Houston News & Search
Photo: Steve Gonzales, Staff
The Texas House sent Houston’s pension reform package to the governor’s desk Wednesday, marking what Mayor Sylvester Turner hopes is the beginning of the end of a 16-year fiscal crisis, and giving him a landmark achievement in his second year in office.
Turner, who has made passing the reforms the centerpiece of his tenure, alternated between grins and gravitas Wednesday night. He cheered the bill’s passage, but also warned that more work lay ahead, a clear nod to a series of referendums looming this fall.
“There is no challenge that this city cannot address, no mountain we cannot climb if we stand together,” the mayor said, flanked by dozens of police and municipal workers, civic leaders and senior aides. “Houston now has its pension reform, landmark legislation that puts us on a much more stable course. This is historic, this is major, this is just the way Houston does it, and I could not be more proud to be the mayor of this city.”
Still, Turner said, even the Legislature’s strong approval – more than two-thirds of both chambers supported the measure, meaning it will take effect July 1 – was only the “first lap” in a longer race. Turner plans to ask Houstonians this fall to lift a voter-imposed cap that limits what the city can collect in property taxes, and may also have to finesse two pension-related votes.
Voters must approve the $1 billion in pension bonds that were central to Turner’s talks with the police and municipal funds, or much of the $2.8 billion in benefit cuts the mayor negotiated will be rescinded. Conservative activists also have submitted a petition that could force a vote on whether to give future city employees 401(k)-style pensions, which labor groups view as providing insufficient retirement security.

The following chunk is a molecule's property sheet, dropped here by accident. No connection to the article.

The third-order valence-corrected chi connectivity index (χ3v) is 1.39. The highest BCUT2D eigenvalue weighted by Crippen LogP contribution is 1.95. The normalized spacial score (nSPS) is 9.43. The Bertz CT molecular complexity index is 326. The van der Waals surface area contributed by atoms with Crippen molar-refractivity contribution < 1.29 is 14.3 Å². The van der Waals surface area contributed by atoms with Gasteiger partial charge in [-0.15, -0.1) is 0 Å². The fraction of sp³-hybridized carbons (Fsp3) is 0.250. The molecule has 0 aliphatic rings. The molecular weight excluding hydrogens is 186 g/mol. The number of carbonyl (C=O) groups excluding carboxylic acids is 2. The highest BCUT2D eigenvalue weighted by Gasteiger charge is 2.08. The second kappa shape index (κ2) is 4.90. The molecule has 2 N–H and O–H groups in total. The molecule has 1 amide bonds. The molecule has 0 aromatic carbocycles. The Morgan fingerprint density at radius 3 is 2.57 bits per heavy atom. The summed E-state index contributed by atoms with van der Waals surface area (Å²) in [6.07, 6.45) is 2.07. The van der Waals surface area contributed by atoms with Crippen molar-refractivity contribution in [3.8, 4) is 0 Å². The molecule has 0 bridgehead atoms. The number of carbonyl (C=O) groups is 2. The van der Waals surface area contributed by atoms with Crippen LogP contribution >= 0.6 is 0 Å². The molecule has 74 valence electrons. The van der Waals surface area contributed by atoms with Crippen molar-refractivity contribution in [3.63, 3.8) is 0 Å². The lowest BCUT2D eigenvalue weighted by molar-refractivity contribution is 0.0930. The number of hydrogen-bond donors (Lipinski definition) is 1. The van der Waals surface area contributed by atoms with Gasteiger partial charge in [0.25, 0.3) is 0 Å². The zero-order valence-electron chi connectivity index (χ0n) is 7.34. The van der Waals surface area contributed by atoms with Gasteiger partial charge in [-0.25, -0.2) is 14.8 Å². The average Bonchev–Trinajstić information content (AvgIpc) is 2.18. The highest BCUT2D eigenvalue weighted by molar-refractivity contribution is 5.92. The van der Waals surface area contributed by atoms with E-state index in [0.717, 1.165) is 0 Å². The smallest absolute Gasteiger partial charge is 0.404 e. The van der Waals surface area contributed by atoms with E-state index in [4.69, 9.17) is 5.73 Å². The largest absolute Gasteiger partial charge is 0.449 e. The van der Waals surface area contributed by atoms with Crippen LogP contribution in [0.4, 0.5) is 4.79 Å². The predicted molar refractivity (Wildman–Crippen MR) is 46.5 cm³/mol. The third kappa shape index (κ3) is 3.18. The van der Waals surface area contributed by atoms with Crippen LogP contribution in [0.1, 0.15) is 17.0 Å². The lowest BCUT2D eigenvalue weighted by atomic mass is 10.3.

The reform deal also must survive a promised legal challenge from firefighters, who have opposed the reforms and did so loudly Wednesday at the Capitol.
As Rep. Dan Flynn, who chairs the House pensions committee and carried the bill in that chamber, laid out the legislation, a spectator in the firefighter-packed gallery shouted “Lies!,” drawing boos from some lawmakers.
After the 103-43 vote, as retired firefighters in red T-shirts filed out of the gallery, they offered more sustained jeers, prompting Rep. Dennis Bonnen, the Republican from Angleton who was presiding over the chamber, to slam the gavel and remind them outbursts were against House rules. Some retirees then gathered in the Capitol rotunda, huddling over a list of how members had voted and vowing to visit the offices of bill supporters.
“We’re disappointed in the outcome because this is unfair,” said David Keller, who chairs the firefighters’ pension board. “Obviously, litigation is one of the options we’ll have to explore, along with the 2019 session and any other option that comes forward. Now we’re at the point where we have to uncover what the next move is.”
Whatever looms ahead, it is hard to overstate the extent to which Houston’s pensions crisis has come to dominate municipal politics – from recent mayoral elections and City Council budget debates all the way down to civic club meetings – and the disbelief many at City Hall feel at long-discussed reforms actually coming to fruition. Gov. Greg Abbott has not issued a public statement on the bill, but City Hall officials expect him to sign it.
Public officials confronting worker demands for higher pay and better equipment or citizen demands for better services seemed always to wind up at the same answer: Pensions. Rising pension costs, gobbling up the dollars that would otherwise go elsewhere.